Exile AMZN-EPUBThe award-winning fantasy website Fantasy-Faction reviewed Exile: The Book of Ever Part 1 and liked it!  The review was part of Mark Lawrence’s Great Self-Published Fantasy Blog-Off (#SPFBO), an ongoing tournament-style competition where a number of well-known genre websites review and choose the best of a long list of self-published fantasy novels.  Sonia Grace of Fantasy-Faction gave Exile 3.5 out of 5 stars, and had this, among other things, to say:

James Cormier’s Exile pleasantly surprised me…Cormier’s story grabbed my attention right away, and within a chapter I realized that I’d be reading the whole thing without putting it down.

The writing was solid and the characters had distinct voices and personalities. I loved the post-apocalyptic setting in particular; it was well thought out and well executed. I hope that in future books we learn more about the history of what actually caused the collapse of the world, because the bits of knowledge we got were extremely cool.

Read the full review at Fantasy-Faction.com.

You can find Exile on Amazon in ebook and paperback formats.  It’s also available free for Kindle Unlimited subscribers.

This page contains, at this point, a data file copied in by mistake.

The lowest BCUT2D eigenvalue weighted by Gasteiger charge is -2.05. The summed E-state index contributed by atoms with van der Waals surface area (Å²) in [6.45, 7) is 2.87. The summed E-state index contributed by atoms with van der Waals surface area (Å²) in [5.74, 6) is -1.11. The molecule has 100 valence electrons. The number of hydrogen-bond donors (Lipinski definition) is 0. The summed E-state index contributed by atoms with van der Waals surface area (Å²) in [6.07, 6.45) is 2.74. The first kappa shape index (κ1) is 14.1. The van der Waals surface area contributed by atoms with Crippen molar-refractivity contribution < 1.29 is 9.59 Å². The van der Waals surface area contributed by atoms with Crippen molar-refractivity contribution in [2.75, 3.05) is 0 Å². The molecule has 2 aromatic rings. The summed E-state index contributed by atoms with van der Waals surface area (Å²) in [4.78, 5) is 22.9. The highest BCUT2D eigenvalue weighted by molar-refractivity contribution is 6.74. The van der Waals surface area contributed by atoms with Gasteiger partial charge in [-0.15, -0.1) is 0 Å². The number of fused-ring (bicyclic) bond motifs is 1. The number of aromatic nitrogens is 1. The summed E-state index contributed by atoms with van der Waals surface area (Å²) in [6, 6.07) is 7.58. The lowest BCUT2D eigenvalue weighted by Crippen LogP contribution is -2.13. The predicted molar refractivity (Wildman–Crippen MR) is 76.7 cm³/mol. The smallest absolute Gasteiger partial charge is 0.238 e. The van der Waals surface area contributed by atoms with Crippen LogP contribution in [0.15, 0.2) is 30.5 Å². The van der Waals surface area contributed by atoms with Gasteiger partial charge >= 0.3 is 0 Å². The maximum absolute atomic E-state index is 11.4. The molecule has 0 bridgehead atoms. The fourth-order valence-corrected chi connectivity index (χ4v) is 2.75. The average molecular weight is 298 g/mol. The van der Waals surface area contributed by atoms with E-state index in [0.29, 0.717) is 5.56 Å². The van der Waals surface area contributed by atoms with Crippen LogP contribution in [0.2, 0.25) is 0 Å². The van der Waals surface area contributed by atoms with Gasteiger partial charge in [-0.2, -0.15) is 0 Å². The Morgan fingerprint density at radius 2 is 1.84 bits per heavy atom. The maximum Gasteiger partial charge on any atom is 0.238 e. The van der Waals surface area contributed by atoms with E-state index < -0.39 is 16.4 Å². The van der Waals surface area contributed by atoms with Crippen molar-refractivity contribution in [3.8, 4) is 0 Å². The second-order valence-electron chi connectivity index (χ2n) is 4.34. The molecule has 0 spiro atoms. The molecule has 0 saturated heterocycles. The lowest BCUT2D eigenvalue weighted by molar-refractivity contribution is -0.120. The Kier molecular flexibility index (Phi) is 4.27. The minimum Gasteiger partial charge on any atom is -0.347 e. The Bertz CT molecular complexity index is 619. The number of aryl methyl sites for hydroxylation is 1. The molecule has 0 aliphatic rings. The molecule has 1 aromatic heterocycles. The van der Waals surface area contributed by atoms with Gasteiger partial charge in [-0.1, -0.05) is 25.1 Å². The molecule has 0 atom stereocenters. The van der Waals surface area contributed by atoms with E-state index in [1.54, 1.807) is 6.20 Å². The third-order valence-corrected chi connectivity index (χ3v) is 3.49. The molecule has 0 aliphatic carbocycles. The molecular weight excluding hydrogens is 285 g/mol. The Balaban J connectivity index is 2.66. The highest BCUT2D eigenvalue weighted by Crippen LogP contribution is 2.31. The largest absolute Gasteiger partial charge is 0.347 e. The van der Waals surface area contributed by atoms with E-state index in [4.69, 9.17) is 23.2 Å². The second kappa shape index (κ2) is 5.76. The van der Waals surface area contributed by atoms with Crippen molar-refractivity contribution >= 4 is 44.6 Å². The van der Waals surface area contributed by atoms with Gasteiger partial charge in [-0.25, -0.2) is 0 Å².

You can find Mark Lawrence’s work anywhere books are sold.  Follow the hashtag #SPFBO on Twitter for up-to-the-moment information on the contest and the front-runners.

‘The Doktor’s Spyglass’ Now Updated Every Tuesday and Thursday

The Doktors SpyglassAfter doing a bit of research and reconsidering my writing process, I’ve decided to change the way I’m serializing The Doktor’s Spyglass.

Instead of a whole chapter every two weeks to a month, I’ll be updating it biweekly on Tuesdays and Thursdays with smaller sections of writing.

This way you’ll get more story, more often, which is how Wattpad readers in particular seem to like it.

You can read The Doktor’s Spyglass for free on Wattpad.com.

Introducing ‘The Doktor’s Spyglass’